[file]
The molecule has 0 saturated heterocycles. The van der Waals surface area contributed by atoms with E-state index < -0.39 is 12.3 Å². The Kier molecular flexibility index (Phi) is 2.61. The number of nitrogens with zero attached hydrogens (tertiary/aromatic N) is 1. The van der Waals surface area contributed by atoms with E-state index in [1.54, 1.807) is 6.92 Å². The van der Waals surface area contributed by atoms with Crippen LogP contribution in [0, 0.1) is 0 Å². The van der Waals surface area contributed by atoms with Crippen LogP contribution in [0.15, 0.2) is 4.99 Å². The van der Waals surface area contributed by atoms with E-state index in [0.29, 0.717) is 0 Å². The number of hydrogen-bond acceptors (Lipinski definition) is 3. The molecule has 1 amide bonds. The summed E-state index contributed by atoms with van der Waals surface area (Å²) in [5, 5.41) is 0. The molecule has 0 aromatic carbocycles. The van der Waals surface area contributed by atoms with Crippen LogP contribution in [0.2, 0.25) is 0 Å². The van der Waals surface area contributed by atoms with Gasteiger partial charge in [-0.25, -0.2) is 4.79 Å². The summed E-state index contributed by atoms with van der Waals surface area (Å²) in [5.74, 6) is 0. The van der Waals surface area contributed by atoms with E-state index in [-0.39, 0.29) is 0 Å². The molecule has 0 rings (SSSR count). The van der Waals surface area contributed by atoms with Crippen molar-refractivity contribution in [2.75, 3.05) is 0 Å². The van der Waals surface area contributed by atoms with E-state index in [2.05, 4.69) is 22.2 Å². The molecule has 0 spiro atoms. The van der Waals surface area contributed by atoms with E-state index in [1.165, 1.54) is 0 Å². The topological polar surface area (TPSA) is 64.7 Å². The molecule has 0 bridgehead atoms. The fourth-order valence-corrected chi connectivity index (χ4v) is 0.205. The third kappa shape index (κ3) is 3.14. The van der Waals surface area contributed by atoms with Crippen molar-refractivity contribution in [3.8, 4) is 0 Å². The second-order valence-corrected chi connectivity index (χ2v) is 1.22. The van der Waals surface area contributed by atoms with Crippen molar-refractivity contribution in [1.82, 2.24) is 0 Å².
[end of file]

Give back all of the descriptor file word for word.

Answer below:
The molecule has 0 saturated heterocycles. The van der Waals surface area contributed by atoms with E-state index < -0.39 is 12.3 Å². The Kier molecular flexibility index (Phi) is 2.61. The number of nitrogens with zero attached hydrogens (tertiary/aromatic N) is 1. The van der Waals surface area contributed by atoms with E-state index in [1.54, 1.807) is 6.92 Å². The van der Waals surface area contributed by atoms with Crippen LogP contribution in [0, 0.1) is 0 Å². The van der Waals surface area contributed by atoms with Crippen LogP contribution in [0.15, 0.2) is 4.99 Å². The van der Waals surface area contributed by atoms with E-state index in [0.29, 0.717) is 0 Å². The number of hydrogen-bond acceptors (Lipinski definition) is 3. The molecule has 1 amide bonds. The summed E-state index contributed by atoms with van der Waals surface area (Å²) in [5, 5.41) is 0. The molecule has 0 aromatic carbocycles. The van der Waals surface area contributed by atoms with Crippen LogP contribution in [0.2, 0.25) is 0 Å². The van der Waals surface area contributed by atoms with Gasteiger partial charge in [-0.25, -0.2) is 4.79 Å². The summed E-state index contributed by atoms with van der Waals surface area (Å²) in [5.74, 6) is 0. The van der Waals surface area contributed by atoms with E-state index in [-0.39, 0.29) is 0 Å². The molecule has 0 rings (SSSR count). The van der Waals surface area contributed by atoms with Crippen molar-refractivity contribution in [2.75, 3.05) is 0 Å². The van der Waals surface area contributed by atoms with E-state index in [2.05, 4.69) is 22.2 Å². The molecule has 0 spiro atoms. The van der Waals surface area contributed by atoms with E-state index in [1.165, 1.54) is 0 Å². The topological polar surface area (TPSA) is 64.7 Å². The molecule has 0 bridgehead atoms. The fourth-order valence-corrected chi connectivity index (χ4v) is 0.205. The third kappa shape index (κ3) is 3.14. The van der Waals surface area contributed by atoms with Crippen molar-refractivity contribution in [3.8, 4) is 0 Å². The second-order valence-corrected chi connectivity index (χ2v) is 1.22. The van der Waals surface area contributed by atoms with Crippen molar-refractivity contribution in [1.82, 2.24) is 0 Å².